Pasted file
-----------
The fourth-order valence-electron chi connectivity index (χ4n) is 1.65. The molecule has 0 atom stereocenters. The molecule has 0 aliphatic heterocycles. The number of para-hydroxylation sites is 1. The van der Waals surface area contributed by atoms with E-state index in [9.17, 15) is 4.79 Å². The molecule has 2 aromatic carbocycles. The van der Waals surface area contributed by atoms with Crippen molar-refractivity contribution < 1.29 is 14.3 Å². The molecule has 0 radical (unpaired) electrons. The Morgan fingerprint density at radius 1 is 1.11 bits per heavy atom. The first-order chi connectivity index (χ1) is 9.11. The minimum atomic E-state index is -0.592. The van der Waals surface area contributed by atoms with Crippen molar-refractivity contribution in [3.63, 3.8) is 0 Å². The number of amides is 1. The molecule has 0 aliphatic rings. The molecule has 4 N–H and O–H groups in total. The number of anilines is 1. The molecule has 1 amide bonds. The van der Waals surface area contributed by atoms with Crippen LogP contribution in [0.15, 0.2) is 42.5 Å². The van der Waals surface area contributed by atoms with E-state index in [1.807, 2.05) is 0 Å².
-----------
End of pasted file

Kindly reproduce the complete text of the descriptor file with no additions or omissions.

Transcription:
The fourth-order valence-electron chi connectivity index (χ4n) is 1.65. The molecule has 0 atom stereocenters. The molecule has 0 aliphatic heterocycles. The number of para-hydroxylation sites is 1. The van der Waals surface area contributed by atoms with E-state index in [9.17, 15) is 4.79 Å². The molecule has 2 aromatic carbocycles. The van der Waals surface area contributed by atoms with Crippen molar-refractivity contribution < 1.29 is 14.3 Å². The molecule has 0 radical (unpaired) electrons. The Morgan fingerprint density at radius 1 is 1.11 bits per heavy atom. The first-order chi connectivity index (χ1) is 9.11. The minimum atomic E-state index is -0.592. The van der Waals surface area contributed by atoms with Crippen molar-refractivity contribution in [3.63, 3.8) is 0 Å². The number of amides is 1. The molecule has 0 aliphatic rings. The molecule has 4 N–H and O–H groups in total. The number of anilines is 1. The molecule has 1 amide bonds. The van der Waals surface area contributed by atoms with Crippen LogP contribution in [0.15, 0.2) is 42.5 Å². The van der Waals surface area contributed by atoms with E-state index in [1.807, 2.05) is 0 Å².